Billís expression softened and he nodded as he handed her ID wallet back. It wasnít the only thing he put back into her hands. With it he also surrendered his opposition - for now. "Iíll walk you to your car."

Dana touched his arm and her brother hefted her things for her. Bill never questioned his sisterís courage, but he couldnít shake the feeling that Mulder was influencing her thinking to a dangerous degree. Her loyalty to him was unshakeable and he was afraid for her, afraid that her devotion would be her downfall.

Dana loved her brother and was proud of him. The rows of medal ribbons he wore on his uniform werenít merely decoration. He was a John Wayne hero, honest and plainspeaking to a fault. Nevertheless he could be pig-headed. Big brother, quarterback, captain of the crew, Bill needed to be in charge. She had always let him think so. Billís heart had always been in the right place. He held honour above all else.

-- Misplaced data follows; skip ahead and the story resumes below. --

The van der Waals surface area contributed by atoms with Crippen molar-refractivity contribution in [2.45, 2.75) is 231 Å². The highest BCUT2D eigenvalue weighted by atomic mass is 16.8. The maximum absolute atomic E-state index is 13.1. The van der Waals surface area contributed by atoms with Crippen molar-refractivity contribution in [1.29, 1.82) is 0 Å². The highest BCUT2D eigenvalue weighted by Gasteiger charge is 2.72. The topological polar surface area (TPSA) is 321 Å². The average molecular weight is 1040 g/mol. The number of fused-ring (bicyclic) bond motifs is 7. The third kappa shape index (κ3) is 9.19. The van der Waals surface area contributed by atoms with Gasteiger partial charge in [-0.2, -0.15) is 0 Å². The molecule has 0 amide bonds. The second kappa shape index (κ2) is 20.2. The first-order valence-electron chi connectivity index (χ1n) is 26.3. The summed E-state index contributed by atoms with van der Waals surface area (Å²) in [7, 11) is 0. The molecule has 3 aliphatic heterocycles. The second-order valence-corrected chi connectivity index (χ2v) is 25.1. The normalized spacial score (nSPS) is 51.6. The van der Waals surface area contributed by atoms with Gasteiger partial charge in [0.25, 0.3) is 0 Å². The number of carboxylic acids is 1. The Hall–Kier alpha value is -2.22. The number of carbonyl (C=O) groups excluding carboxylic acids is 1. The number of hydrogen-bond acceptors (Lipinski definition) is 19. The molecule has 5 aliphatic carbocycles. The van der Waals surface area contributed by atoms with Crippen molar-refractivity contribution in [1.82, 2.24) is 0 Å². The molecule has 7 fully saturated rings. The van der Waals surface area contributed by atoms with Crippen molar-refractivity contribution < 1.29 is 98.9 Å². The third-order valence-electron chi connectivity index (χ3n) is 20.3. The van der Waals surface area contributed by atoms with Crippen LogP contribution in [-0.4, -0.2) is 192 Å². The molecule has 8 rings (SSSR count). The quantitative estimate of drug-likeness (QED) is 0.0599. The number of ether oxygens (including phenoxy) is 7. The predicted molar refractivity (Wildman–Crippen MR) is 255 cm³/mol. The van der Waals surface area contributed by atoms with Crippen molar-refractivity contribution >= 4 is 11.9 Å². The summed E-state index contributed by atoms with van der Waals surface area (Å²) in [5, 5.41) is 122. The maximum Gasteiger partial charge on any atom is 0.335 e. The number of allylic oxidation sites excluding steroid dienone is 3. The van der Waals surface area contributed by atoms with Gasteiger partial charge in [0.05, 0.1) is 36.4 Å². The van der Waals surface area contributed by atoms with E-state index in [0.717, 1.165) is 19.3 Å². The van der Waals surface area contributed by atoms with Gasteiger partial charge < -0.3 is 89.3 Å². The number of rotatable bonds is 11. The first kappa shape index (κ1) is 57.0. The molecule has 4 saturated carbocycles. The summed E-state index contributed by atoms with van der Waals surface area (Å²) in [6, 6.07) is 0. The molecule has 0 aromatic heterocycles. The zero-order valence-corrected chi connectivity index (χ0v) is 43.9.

An accommodation reached, they left the room side by side in an agreed silence. The same purposeful stride, so similar, so different. Dana slipped her arm through his.

Billís concern was mollified by Danaís determination, and while this division in principals could not be bridged both knew that the values their father had instilled continued to bind them inextricably together. Ironically it was those same ideals that kept them apart. Two identical convictions now irreconcilable differences, simple yet strong: loyalty and honour.


*Underlined dialogue from ĎGETHSEMANEí written by Chris Carter.

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C L Goodwin 1999